Barack Obama is starting to concern me. He seems to be running from “liberal” label.
I’ve written before about how critical I think it is that liberals and progressives rescue the term “liberal”. It’s a first step toward re-legitimizing the entire liberal worldview.
I didn’t see the debate between Obama and Hillary Clinton last night, but from a transcript, apparently this exchange took place:
WILLIAMS: We are back from Cleveland State University. We continue with our debate.
The question beginning this segment is for you, Senator Obama.
The National Journal rates your voting record as more liberal than that of Ted Kennedy.
In a general election, going up against a Republican Party, looking for converts, Republicans, independents, how can you run with a more liberal voting record than Ted Kennedy?
OBAMA: Well, first of all, let’s take a look at what the National Journal rated us on.
It turned out that Senator Clinton and I had differences on two votes. The first was on an immigration issue, where the question was whether guest workers could come here, work for two years, go back for a year, and then come back and work for another two years, which meant essentially that you were going to have illegal immigrants for a year, because they wouldn’t go back, and I thought it was bad policy.
The second — and this, I think, is telling in terms of how silly these ratings are — I supported an office of public integrity, an independent office that would be able to monitor ethics investigations in the Senate, because I thought it was important for the public to know that if there were any ethical violations in the Senate, that they weren’t being investigated by the Senators themselves, but there was somebody independent who would do it.
This is something that I’ve tried to push as part of my ethics package.
OBAMA: It was rejected. And according to the National Journal, that position is a liberal position.
Now, I don’t think that’s a liberal position. I think there are a lot of Republicans and a lot of Independents who would like to make sure that ethic investigations are not conducted by the people who are potentially being investigated. So the categories don’t make sense.
And part of the reason I think a lot of people have been puzzled, why is it that Senator Obama’s campaign, the supposed liberal, is attracting more Independent votes than any other candidate in the Democratic primary, and Republican votes as well, and then people are scratching their head? It’s because people don’t want to go back to those old categories of what’s liberal and what’s conservative.
They want to see who is making sense, who’s fighting for them, who’s going to go after the special interests, who is going to champion the issues of health care and making college affordable, and making sure that we have a foreign policy that makes sense? That’s what I’ve been doing, and that’s why, you know, the proof is in the pudding. We’ve been attracting more Independent and Republican support than anybody else, and that’s why every poll shows that right now I beat John McCain in a match-up in the general election.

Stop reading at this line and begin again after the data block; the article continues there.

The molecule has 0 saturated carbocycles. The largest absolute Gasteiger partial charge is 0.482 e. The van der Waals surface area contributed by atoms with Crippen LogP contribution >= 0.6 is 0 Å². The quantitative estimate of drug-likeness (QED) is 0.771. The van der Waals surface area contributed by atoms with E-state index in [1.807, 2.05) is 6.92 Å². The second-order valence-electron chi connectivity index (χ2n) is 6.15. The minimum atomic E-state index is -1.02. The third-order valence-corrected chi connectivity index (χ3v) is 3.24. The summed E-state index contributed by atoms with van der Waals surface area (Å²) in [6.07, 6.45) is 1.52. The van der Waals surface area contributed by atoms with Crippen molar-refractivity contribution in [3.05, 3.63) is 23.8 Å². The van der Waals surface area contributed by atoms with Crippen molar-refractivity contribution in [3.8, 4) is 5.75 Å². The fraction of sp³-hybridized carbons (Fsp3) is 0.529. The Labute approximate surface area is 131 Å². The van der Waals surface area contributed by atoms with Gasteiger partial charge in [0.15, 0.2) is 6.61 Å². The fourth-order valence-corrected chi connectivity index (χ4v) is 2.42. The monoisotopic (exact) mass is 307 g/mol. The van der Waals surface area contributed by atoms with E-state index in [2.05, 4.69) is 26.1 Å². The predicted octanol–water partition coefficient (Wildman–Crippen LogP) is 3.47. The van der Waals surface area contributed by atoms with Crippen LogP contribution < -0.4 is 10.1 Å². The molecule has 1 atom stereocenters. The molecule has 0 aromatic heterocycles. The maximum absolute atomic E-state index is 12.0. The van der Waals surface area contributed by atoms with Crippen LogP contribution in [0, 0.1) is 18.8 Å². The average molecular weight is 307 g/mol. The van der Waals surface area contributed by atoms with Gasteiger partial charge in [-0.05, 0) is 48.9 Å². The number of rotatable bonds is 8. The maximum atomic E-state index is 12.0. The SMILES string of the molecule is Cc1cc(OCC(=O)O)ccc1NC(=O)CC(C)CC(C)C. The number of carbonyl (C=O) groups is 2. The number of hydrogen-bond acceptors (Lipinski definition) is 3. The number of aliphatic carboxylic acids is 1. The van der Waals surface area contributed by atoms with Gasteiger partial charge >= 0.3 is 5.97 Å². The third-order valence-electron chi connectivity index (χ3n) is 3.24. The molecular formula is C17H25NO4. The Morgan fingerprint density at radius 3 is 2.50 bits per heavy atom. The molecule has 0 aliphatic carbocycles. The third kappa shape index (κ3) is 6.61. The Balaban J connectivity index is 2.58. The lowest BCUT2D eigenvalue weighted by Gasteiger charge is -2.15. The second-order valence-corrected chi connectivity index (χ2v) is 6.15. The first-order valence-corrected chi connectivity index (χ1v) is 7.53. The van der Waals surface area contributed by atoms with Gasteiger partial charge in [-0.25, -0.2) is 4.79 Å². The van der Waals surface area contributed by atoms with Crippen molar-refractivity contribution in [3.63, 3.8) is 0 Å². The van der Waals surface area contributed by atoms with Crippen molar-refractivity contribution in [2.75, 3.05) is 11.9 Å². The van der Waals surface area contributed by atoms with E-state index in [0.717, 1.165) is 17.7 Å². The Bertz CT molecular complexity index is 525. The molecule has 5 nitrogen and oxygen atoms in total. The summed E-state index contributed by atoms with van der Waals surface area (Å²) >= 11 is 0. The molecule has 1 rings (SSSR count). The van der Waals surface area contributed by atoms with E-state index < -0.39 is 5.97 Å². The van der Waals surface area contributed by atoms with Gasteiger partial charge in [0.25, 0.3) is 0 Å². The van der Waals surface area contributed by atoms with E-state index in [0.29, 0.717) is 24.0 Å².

Okay, I’ve heard bad things about the National Journal rankings, so there’s no problem in criticizing those. But why not just stand up to the blatant demonization of the word “liberal”? Fight the premise of the entire question instead of quibbling about details! Or how about fight the premise, and then basically attach all of those issues (universal health care, sensible foreign policy) to the word “liberal”?!
I think Obama has done a better job of deflecting this kind of before, as with the recent flap over his patriotism. Maybe his game was just off. Or maybe he decided – for whatever reason – the the “heartland” of Ohio wasn’t the place to take a stand. Or maybe more ground work needs to be done to legitimate the word “liberal” before a national contender can use the label. I can see the rationale for that argument, even if I don’t like it.
But I also want to say that I’m starting to see a worrisome pattern, if this report from MSNBC is accurate:
AUSTIN, Texas — In the shadow of the state capitol that provided the United States with one of the most conservative presidents in recent history, Obama last night railed against the charge that being “liberal” was a bad thing.
“Oh, he’s liberal,” he said. “He’s liberal. Let me tell you something. There’s nothing liberal about wanting to reduce money in politics that is common sense. There’s nothing liberal about wanting to make sure [our soldiers] are treated properly when they come home.”
Continuing on his riff: “There’s nothing liberal about wanting to make sure that everybody has healthcare, but we are spending more on healthcare in this country than any other advanced country. We got more uninsured. There’s nothing liberal about saying that doesn’t make sense, and we should so something smarter with our health care system. Don’t let them run that okie doke on you!”
Umm…huh? So, he’s definitely not liberal. I guess. Maybe I’ve just had the okie doke run on me. Sheesh. Look at this from the opposite perspective. I don’t exactly see John McCain running from the conservative label, even though his own party hates him and the conservative movement’s policies have proven disastrous. Chris Bowers at openleft.com and Eric Alterman at Media Matters have also weighed in on this.
It appears we have a long way to go in creating cultural space for liberalism in our political discourse.
On a more hopeful tone for the long-term prospects of liberalism, I found this article at the Nation on transformational vs. transactional politics to be a great read.
On the Great Lakes beat
Check out this great post over at PrairieStateBlue.com on the changing political complexion of Illinois.